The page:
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From Recovery to Resilience: Navy Service Member Shares His Story

Image of Two people with a shotput. Navy recovering service member shares his recovery journey, and how adaptive sports encouraged him physically and mentally. (Photo: Roger Wollenberg)

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Navy Chief Petty Officer John “Blake” Conley spent weeks preparing to make the Navy Wounded Warrior Team

With the help and support of Navy Wounded Warrior and Warrior Care’s Military Adaptive Sports Program (MASP), he will be competing in the upcoming 2022 Warrior Games.

Blake’s wounded warrior journey began in July 2019, when he experienced strong migraines and bad reactions with his medication within one month. After receiving an MRI, he was told there was a mass in his brain. Blake shared, “I was only 35 years old, so I wasn’t expecting to have cancer.”

Sharing the overwhelming news with his family, they decided to make a cross country move. Blake explained, “I did my neurosurgery in Pearl Harbor, they removed a four square inch mass out of my left frontal lobe. Then we moved to Walter Reed, that’s where my wife’s family is located, and it was easier to get help with our children during this time. Having a support system from my family has been awesome.”

A year after finishing his chemotherapy, Blake has now taken control of his recovery and is participating more in adaptive sports and reconditioning activities with his family support.

“I’ve been trying to incorporate these kinds of activities with the kids, and we’re able to have fun and get out a little bit more,” Blake shared. Creating goals has allowed Blake to remain focused and motivated to try out for the Navy’s Wounded Warrior Team and compete at the 2022 Warrior Games.

Navy Wounded Warrior offers programs and services across the country. In May 2020, Blake started participating in the MASP program at Walter Reed National Military Medical Center in Bethesda, Maryland, where adaptive sports and reconditioning activities are an integral part of the recovery program.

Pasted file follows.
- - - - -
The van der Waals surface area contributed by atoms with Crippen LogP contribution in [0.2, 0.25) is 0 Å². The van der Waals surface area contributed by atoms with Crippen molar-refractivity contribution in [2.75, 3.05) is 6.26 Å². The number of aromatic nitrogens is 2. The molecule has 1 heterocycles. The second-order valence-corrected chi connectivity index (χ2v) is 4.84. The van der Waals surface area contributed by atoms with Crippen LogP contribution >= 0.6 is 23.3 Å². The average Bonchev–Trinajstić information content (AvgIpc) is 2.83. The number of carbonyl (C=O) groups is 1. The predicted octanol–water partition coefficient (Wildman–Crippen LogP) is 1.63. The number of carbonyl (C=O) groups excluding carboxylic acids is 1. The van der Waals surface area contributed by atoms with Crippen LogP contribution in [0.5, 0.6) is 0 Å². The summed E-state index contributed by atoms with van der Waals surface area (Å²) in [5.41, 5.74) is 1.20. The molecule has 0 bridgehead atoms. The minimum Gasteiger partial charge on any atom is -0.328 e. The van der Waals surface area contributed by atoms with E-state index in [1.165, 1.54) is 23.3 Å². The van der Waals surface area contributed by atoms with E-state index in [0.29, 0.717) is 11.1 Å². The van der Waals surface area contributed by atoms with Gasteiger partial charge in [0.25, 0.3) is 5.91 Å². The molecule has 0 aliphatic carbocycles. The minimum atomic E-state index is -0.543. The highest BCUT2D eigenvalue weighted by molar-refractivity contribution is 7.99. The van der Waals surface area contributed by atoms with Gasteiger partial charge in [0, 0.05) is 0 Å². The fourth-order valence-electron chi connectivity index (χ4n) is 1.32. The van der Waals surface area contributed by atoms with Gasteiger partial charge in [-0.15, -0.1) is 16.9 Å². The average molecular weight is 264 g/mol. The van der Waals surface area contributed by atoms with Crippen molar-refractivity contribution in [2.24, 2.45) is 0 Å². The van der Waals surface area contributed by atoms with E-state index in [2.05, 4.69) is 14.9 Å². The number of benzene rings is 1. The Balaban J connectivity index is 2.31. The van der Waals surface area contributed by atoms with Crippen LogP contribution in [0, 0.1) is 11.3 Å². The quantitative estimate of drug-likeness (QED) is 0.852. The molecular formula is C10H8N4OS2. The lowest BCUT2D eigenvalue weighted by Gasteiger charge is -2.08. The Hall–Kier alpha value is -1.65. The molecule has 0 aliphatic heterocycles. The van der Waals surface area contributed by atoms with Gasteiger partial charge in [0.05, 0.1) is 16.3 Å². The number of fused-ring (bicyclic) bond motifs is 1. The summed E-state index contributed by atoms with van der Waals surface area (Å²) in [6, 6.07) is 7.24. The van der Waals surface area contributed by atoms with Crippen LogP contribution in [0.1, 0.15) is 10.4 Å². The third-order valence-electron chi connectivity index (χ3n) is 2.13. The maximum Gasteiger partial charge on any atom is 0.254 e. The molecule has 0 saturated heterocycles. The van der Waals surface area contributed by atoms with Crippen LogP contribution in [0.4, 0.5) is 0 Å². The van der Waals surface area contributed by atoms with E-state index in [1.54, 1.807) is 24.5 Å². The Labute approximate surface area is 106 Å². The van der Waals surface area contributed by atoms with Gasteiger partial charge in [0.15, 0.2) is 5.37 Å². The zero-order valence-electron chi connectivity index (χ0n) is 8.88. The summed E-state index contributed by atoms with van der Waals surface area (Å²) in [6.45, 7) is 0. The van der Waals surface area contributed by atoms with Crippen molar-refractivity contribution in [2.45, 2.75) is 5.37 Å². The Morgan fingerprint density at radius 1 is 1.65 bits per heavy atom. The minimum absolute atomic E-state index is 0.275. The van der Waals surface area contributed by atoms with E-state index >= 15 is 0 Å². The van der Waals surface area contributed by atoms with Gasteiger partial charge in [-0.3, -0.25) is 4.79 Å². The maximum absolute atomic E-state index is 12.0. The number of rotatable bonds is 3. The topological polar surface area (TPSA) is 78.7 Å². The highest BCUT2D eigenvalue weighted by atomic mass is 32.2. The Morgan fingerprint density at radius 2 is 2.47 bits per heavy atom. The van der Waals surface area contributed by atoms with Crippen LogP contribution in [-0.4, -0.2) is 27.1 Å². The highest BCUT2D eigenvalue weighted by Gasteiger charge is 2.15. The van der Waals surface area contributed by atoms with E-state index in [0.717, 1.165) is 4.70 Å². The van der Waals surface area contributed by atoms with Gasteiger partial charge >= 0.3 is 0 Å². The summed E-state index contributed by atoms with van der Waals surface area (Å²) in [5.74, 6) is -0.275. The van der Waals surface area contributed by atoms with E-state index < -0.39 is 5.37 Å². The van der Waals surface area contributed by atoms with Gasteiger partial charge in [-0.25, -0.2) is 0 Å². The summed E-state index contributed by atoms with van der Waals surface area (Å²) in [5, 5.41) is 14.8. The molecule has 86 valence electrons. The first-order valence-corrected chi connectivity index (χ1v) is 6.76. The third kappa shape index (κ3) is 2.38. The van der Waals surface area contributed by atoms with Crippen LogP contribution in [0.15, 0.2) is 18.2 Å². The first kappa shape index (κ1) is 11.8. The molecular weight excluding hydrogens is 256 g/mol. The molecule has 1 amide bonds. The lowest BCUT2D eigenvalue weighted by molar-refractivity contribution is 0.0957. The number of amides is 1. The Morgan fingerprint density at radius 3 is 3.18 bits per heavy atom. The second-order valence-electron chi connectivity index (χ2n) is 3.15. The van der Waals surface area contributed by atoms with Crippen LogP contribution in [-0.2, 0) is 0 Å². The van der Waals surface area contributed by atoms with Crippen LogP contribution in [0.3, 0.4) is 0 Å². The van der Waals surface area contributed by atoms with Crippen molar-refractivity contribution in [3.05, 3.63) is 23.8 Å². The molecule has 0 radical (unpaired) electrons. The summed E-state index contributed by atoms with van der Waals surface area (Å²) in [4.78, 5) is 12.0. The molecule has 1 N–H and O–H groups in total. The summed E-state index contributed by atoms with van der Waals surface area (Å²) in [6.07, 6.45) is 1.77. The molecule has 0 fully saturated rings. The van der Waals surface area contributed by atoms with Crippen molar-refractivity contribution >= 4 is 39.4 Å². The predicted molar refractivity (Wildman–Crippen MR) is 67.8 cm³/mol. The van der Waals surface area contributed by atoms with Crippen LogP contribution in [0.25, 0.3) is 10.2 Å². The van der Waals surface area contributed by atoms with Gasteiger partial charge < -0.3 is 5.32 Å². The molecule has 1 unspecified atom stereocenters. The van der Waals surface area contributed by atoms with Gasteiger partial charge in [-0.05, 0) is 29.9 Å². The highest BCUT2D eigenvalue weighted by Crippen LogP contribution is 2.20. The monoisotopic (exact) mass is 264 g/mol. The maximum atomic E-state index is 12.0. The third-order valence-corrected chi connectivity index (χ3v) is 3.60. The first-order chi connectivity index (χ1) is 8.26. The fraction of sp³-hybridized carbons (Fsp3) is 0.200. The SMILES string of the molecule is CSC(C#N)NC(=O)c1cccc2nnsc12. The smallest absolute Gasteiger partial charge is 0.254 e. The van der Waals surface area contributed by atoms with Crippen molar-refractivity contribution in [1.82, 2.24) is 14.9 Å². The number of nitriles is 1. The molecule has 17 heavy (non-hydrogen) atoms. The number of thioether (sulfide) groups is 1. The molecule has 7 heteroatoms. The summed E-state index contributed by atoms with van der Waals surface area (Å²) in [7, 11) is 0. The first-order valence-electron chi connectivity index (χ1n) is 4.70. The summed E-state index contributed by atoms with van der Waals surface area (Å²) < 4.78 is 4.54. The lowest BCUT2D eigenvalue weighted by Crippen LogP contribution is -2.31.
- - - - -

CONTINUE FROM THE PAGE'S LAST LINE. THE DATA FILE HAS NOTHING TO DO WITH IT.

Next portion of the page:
“I went through chemo during the COVID shutdown,” continued Blake. “It’s a very untypical Navy life for me, I’m used to having friends at my command, but I didn’t have that. My last day of chemo was in February 2021.”

“Currently, I am stationed at Navy Warrior Transition Company at Walter Reed,” Blake stated. “I’m also temporary additional duty for Navy Wounded Warrior and fulfill the role of a non-medical care manager.” “It’s an important part of reintegration and very rewarding being able to help people enroll and get the support they need to be successful,” Blake shared.

As an active participant in military adaptive sports programs, “this was something that helped me get out the house, be active, and meet people," he said. "It’s cathartic to talk to other service members who are going through troubling conditions and pass on positivity."

For Blake, it’s a privilege to be on the Navy team at the Warrior Games.

“To represent all the other wounded warriors and what they’ve gone through in their struggle, meet new people from different branches, it’ll be really cool.”

Moving beyond his cancer has been very rewarding, he said.

“My family and I can get out a little bit more," he said.

"I hope from my experience that my kids realize that if you stay positive you can get through anything. Also, what kids are going to turn down Disney?”

The 2022 Warrior Games will take place at the ESPN Wide World of Sports Complex at Walt Disney World Resort in Florida from August 19-28. To participate in Warrior Care's Military Adaptive Sports Program, visit the MASP webpage. To learn more about Navy Wounded Warrior visit their homepage.

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Last Updated: July 22, 2022
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